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A Sample Community Manager Job Description

A few weeks ago one of the groups I work with gave me a call and asked for my help, because they felt they needed to hire a community manager but they really weren’t sure how to write a job description or structure the position. As part of that, I wrote up the following for them and I thought it might be useful to others as well. If nothing else, it’ll probably explain my philosophy of community management a bit. What is a Community Manager? Community manager can mean many things, it is almost a generic title without some context. Within DevNet we have three people with the title Community Manager, and we each have very different roles. Mine is more directly tied to being outward facing, marketing and social media; One manages the  community content procurement, organization and management, and the other is a content and curriculum creator and in charge of the site UX/UI. Right there you see that community management ends up covering a huge swath of an organization and can end up very cross-functional. The base definition of a community manager is a person who manages and oversees user-created content for an organization. A junior community manager might be someone monitoring forums, wikis or mailing lists and making sure that the content is within corporate standards and defusing conflicts among the members. These people may or...

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Going Viral — Thoughts and Feedback about the Death of Reddit piece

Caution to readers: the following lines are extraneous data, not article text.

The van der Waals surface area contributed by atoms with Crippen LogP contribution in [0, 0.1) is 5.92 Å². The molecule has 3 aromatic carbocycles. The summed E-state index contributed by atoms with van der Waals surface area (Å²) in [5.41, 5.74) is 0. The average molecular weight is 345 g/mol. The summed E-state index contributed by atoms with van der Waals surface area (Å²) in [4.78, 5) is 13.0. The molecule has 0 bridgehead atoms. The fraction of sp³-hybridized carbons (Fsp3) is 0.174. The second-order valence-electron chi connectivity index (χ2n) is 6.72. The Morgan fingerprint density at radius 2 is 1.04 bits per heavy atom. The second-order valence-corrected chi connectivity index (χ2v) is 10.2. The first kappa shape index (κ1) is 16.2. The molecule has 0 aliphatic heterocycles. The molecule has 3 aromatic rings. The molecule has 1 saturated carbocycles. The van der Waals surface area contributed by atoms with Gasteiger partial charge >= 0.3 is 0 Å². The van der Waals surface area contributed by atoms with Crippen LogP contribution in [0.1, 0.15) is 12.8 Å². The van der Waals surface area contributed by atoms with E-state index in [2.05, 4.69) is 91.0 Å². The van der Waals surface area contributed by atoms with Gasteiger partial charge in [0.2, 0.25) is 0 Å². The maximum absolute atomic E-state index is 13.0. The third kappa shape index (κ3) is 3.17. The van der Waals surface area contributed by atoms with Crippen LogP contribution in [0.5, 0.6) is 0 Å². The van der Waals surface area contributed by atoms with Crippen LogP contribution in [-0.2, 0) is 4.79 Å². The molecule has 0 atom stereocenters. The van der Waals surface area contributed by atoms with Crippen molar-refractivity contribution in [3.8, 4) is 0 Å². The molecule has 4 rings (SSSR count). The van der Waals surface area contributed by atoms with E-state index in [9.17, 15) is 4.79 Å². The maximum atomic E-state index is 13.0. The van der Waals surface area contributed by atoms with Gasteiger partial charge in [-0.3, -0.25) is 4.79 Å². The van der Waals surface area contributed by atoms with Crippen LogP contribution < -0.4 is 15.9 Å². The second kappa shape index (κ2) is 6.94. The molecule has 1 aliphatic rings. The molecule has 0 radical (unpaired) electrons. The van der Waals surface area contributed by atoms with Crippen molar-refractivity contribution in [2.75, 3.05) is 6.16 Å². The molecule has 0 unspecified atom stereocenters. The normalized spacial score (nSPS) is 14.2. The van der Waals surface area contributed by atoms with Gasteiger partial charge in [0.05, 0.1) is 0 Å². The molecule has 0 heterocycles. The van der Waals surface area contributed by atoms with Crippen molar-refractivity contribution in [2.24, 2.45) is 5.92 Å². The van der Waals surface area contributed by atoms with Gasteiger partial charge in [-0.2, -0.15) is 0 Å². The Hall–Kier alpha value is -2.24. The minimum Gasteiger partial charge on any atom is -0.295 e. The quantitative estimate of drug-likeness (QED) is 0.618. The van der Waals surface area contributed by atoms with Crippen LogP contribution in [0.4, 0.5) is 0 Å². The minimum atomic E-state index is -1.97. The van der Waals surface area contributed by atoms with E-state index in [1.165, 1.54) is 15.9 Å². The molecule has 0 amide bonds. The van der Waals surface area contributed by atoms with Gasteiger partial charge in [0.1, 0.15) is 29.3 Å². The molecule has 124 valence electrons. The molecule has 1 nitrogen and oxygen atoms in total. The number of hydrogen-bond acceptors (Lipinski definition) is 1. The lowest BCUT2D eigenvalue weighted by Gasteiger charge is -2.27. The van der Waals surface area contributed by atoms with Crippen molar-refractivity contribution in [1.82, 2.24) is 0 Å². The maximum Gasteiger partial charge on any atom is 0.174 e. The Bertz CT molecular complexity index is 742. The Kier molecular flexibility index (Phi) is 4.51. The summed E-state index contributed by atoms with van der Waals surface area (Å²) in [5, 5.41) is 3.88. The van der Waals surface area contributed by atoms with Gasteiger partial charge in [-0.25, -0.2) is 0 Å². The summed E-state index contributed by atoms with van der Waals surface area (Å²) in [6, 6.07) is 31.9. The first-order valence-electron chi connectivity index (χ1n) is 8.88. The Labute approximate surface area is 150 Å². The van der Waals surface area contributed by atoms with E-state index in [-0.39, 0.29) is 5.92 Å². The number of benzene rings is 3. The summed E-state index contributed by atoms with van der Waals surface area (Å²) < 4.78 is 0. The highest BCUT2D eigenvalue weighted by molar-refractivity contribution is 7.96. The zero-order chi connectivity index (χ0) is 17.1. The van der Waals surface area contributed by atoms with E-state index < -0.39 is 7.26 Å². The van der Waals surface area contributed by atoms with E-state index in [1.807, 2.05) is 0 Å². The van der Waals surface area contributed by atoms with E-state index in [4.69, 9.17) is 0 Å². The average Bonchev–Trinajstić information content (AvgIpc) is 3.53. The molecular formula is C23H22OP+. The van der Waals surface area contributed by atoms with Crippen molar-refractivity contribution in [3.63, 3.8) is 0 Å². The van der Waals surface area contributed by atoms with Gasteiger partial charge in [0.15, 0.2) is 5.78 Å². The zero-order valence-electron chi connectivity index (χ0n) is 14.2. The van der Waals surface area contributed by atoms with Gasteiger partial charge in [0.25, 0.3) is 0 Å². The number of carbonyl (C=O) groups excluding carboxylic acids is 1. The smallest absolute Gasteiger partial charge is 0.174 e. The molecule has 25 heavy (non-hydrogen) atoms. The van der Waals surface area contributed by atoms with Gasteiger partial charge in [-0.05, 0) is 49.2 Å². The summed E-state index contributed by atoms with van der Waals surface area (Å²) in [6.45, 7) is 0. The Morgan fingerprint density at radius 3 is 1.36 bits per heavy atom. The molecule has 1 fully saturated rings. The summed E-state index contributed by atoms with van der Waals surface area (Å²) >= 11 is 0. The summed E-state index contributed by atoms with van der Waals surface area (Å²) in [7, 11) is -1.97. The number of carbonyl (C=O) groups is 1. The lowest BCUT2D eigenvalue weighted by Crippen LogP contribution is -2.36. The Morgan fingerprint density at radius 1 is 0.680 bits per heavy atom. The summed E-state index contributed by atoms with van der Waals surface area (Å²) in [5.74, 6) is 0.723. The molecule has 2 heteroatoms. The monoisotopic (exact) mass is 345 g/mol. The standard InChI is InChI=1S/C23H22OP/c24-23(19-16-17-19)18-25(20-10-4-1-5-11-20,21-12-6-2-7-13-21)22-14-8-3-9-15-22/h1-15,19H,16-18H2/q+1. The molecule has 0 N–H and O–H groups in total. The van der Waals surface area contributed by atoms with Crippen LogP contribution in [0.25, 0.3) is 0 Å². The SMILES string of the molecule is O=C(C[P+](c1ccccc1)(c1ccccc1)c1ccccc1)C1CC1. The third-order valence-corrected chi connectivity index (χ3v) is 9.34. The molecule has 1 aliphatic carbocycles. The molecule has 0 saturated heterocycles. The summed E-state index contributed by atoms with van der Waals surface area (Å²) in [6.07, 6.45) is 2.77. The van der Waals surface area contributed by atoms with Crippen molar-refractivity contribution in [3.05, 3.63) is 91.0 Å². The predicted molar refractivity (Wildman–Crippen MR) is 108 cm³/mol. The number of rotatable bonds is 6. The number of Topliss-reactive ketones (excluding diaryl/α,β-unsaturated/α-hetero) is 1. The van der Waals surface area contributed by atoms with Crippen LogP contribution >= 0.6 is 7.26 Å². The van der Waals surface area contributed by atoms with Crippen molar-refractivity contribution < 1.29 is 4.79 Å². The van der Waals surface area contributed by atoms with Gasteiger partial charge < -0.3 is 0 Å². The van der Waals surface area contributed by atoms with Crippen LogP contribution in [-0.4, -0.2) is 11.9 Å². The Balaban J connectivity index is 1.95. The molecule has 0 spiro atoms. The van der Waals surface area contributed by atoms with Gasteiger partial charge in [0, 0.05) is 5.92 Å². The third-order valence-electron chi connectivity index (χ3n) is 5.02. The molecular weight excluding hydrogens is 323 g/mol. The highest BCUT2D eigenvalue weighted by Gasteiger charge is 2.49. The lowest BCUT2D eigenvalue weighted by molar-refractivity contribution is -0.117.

So a week ago I wrote and posted a piece called The Death of Reddit where I talked about the community site and my thoughts on the problems and challenges surrounding it. It turned out to be pretty popular. Here’s what going viral looks like: A site that averages 150 pageviews on a quiet day suddenly serves up 72,000 pageviews of an article over a week, plus another 4,000 pageviews of the followup I wrote, plus a significant increase of other content as a percentage of users explore the site — 91% of visitors only looked at that one page, but the other 8% tended to explore across my sites (and thank you for that!). Average reading time for the article was 7 minutes, which is amazing. The server held up to the spike in service, although there were a couple of times I wasn’t sure whether it would. Thankfully I had caching installed. It seemed like the biker bar visualization and the concept of the so-called “basement groups” clicked with people, and in watching the ongoing discussion I’ve been thrilled to see others using those terms talking about the problem. I’ll admit that in writing the piece I was worried I might end up in a firefight by attracting the attention of the negative elements I was writing about. If there’s a surprise I can point at coming out...